How to Protect Your Plants from Late-Summer Heat: Your August-September Garden Checklist
What to do in your garden now.
Freeze excess vine-ripened tomatoes for winter use. After washing them, cut out the core, cut the tomatoes into quarters, and place them on a cookie sheet so the pieces don’t touch. When they’re frozen, transfer them to bags or containers for use as desired. The peel will slip off easily when the tomato pieces begin to thaw.
Don’t use rock mulch under trees, where leaf litter eventually covers it, making the bed difficult to weed. Use bark mulch there instead.
If you use overhead sprinklers, water very early in the morning so leaves dry out during the day. Foliage that stays wet overnight is vulnerable to fungus and diseases. Plus, watering before dawn reduces stress on the municipal water system (usage typically peaks from 6 to 9 a.m.).
When you mow, let clippings drop to the ground. They contain enough nitrogen to reduce the amount of lawn food you need to apply every year.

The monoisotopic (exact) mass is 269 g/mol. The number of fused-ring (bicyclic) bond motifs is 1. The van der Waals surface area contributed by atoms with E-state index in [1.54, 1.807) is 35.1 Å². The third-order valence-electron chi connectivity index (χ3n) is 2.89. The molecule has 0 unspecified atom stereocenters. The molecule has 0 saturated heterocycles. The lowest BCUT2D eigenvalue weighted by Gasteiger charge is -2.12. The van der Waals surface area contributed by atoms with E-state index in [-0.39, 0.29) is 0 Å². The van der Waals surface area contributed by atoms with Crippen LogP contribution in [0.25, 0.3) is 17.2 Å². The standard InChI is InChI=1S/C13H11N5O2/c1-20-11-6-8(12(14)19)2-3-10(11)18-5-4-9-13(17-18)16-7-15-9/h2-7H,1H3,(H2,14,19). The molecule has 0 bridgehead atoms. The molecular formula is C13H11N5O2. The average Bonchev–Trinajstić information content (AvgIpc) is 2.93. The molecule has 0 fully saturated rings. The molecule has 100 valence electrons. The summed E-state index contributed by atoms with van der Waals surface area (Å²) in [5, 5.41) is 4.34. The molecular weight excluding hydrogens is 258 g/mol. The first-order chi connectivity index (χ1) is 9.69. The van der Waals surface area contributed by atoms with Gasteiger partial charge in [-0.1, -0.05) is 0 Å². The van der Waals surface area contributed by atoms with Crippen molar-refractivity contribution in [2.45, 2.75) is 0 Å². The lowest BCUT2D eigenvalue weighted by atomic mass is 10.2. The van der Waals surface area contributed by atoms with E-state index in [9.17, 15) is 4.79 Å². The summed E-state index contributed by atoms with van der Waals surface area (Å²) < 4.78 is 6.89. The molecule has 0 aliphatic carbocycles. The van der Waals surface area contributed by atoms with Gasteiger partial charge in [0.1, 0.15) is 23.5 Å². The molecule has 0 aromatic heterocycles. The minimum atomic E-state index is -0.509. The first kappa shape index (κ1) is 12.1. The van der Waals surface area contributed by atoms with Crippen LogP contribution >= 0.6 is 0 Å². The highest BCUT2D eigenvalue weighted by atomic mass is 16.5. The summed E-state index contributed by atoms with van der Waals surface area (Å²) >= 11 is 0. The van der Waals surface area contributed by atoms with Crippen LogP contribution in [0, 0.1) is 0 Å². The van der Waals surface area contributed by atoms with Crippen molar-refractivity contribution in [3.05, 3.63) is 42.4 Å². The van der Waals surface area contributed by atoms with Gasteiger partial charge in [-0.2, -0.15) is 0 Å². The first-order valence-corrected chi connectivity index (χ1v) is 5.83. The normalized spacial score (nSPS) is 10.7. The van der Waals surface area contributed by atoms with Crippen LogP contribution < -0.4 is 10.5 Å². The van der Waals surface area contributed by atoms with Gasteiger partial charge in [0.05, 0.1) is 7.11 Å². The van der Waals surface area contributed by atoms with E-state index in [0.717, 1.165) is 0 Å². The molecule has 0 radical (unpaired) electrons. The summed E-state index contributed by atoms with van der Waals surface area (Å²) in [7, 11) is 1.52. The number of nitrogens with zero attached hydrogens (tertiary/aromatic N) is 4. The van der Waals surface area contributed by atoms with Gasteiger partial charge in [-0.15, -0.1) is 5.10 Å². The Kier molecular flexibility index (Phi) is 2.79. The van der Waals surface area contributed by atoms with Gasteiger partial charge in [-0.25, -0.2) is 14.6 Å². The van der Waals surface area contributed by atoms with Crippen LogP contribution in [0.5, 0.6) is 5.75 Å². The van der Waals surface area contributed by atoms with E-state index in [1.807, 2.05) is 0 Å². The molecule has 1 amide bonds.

Layer chopped green matter (like spent flowers and vegetable waste) with brown matter (like dairy manure or straw) in a four-foot mound. Water weekly and turn the pile every two weeks for finished compost in time for fall planting.
Deep-water potted plants. In the heat, they’re more vulnerable to stress from lack of moisture than plants in the ground.
During hot weather, check drip systems around wilting plants. If emitters aren’t clogged, switch to higher-output emitters or extend watering time. Plants are most stressed if they’re wilted in the morning.
If you’ve worn a trail through your lawn or flower bed, turn it into a real path. Dig out the top six inches of soil; fill with four inches of crushed rock; water and roll or tamp it firm; then top with two inches of crushed quarter-minus gravel.
Reduce the risk of fire danger by clearing debris from your yard, pruning any tree limbs closer than 15 feet from the roof, and maintaining a buffer of low-growing, irrigated plants around your home.